3. Page 37: El Cerrito should start an annual bike-ped count program. Bike East Bay volunteers are happy to help. Good data on walking and bicycling demonstrates the benefits of investing in improvements but also helps strengthen grant applications and will bring more funding to El Cerrito. Good bike-ped counts will also be needed to measure the City’s progress of doubling walking and doubling bicycling by 2025.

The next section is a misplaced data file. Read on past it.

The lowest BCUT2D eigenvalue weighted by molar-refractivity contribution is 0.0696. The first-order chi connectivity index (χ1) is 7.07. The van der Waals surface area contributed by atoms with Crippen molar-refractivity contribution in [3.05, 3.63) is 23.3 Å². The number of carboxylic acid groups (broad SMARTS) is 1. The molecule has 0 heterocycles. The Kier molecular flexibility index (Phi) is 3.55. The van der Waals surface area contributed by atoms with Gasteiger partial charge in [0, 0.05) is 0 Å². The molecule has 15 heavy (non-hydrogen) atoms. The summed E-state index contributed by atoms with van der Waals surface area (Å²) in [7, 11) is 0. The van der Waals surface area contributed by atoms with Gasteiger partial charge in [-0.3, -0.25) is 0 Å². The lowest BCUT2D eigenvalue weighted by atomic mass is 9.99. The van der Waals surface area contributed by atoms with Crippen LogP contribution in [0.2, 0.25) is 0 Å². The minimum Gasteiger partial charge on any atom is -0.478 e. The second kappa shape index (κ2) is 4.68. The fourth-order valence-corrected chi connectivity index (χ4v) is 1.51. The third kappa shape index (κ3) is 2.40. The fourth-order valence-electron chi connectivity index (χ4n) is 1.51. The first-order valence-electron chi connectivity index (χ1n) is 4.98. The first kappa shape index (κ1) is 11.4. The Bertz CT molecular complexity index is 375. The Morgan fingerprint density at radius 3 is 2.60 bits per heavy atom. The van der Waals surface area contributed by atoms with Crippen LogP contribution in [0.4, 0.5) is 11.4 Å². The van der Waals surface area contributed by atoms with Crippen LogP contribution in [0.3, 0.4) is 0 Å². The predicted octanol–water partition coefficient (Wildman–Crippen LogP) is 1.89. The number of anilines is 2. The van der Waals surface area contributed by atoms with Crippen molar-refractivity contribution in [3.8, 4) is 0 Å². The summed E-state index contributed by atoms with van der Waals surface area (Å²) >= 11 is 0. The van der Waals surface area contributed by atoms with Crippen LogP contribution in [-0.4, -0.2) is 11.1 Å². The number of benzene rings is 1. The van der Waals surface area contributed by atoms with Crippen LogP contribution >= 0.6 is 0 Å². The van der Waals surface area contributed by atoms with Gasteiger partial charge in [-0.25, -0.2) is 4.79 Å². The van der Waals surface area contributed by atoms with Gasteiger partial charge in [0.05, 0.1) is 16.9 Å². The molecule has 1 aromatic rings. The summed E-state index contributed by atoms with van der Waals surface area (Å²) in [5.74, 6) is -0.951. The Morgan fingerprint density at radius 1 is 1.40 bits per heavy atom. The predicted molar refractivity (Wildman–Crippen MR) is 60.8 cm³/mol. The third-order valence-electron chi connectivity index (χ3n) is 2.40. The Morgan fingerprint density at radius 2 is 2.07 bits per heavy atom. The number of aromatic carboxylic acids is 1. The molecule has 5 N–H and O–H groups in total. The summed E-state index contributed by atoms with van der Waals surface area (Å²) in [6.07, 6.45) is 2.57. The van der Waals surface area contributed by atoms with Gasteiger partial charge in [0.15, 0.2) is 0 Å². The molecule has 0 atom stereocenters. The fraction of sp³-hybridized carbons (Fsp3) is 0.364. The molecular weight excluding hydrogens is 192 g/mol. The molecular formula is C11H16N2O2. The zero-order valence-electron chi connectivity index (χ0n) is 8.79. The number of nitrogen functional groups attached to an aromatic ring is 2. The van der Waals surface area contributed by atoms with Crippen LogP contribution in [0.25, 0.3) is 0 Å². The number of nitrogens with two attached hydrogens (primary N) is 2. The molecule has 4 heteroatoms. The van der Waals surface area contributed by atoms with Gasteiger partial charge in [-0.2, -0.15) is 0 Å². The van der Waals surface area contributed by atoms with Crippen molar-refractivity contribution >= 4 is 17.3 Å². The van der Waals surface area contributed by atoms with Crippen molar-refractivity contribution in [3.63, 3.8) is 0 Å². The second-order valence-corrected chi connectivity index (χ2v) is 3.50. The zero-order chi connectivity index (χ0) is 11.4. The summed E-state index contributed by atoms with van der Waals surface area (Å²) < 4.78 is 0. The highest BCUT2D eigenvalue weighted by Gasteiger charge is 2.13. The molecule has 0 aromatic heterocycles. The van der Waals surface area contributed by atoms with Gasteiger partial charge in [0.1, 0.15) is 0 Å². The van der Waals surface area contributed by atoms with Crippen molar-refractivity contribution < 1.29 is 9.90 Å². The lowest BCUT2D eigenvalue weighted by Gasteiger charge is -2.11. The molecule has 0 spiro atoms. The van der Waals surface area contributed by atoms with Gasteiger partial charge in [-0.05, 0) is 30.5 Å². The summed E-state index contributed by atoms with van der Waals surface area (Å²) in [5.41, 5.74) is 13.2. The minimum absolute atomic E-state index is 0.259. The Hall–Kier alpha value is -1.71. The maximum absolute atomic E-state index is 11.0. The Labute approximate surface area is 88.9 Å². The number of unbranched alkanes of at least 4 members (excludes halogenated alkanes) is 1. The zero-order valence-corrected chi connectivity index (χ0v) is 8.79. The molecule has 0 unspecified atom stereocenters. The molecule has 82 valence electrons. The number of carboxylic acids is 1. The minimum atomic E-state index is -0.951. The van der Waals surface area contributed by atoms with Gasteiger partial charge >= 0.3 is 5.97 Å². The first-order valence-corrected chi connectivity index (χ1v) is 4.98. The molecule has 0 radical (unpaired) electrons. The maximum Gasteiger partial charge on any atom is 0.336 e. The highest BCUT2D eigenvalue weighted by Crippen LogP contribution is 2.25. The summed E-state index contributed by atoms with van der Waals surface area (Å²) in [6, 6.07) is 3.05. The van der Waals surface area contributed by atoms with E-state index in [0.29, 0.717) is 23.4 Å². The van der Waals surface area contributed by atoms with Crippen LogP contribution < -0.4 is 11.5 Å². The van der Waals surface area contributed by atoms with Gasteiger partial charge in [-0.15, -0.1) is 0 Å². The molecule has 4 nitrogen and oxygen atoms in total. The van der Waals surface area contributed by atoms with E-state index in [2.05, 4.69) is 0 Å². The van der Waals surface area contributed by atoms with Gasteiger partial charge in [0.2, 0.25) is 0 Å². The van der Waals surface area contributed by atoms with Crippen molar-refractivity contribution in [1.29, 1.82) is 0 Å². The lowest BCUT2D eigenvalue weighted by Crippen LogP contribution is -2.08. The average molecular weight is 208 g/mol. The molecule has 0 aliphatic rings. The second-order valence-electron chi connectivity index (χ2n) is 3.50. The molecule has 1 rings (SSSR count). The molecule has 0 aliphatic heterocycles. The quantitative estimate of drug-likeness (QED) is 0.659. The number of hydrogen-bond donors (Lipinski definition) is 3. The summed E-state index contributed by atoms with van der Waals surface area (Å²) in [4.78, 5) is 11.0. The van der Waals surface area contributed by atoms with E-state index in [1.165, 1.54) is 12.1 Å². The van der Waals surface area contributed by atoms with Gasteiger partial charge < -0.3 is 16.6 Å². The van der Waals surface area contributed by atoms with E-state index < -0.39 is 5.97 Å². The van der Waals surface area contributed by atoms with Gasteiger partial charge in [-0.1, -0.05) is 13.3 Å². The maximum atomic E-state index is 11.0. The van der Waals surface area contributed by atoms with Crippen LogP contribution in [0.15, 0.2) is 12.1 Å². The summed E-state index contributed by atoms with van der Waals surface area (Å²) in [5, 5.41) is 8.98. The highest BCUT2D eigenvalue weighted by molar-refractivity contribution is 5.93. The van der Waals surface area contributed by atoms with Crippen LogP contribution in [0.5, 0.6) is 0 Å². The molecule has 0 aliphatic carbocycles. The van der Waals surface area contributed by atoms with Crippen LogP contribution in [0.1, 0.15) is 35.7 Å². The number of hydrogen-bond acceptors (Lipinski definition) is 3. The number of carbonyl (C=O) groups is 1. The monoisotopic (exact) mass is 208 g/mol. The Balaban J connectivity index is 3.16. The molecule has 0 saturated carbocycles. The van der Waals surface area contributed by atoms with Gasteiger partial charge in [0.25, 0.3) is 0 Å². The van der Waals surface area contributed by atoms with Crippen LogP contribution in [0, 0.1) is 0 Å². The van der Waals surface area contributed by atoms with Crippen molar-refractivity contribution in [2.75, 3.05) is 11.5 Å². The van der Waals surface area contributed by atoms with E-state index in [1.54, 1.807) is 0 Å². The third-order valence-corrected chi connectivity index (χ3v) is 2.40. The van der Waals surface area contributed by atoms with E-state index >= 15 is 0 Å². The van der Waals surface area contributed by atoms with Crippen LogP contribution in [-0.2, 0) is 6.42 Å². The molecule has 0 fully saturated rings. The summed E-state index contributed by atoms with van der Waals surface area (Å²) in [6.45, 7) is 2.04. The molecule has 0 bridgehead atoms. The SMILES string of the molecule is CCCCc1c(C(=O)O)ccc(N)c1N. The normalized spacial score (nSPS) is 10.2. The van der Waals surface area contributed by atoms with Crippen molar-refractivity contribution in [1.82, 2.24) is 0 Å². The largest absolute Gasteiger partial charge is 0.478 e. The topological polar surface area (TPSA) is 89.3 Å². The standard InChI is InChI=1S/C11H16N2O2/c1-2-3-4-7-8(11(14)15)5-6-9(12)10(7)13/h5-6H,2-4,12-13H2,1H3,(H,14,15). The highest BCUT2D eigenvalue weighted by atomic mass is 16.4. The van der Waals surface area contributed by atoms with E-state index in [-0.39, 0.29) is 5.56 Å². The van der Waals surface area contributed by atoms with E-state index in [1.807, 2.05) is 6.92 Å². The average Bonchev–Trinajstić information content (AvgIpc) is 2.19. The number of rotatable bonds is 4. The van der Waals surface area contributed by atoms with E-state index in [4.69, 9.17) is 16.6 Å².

4. Page 71: the Proposed Bikeway Network should include a cycle track all the way on San Pablo Avenue. This is the only type of facility that is consistent with ‘best practices’ as the plan achieves to meet. Both the NACTO Urban Bikeway Design Guide and the FHWA Separate Bike Lane Planning and Design Guide recognize the need for protected facilities on busy streets, and also document their effectiveness. We recognize that the San Pablo Avenue Complete Street Plan includes sharrows in the downtown section of El Cerrito on San Pablo Ave, but this is a short-term goal. Long-term, Bike East Bay is ready to work with the City of El Cerrito to build an attractive bike facility on San Pablo in the downtown area, connecting with bike lanes to the north in San Pablo and to the south planned in Albany. The Bicycle Plan needs to reflect this long-term goal.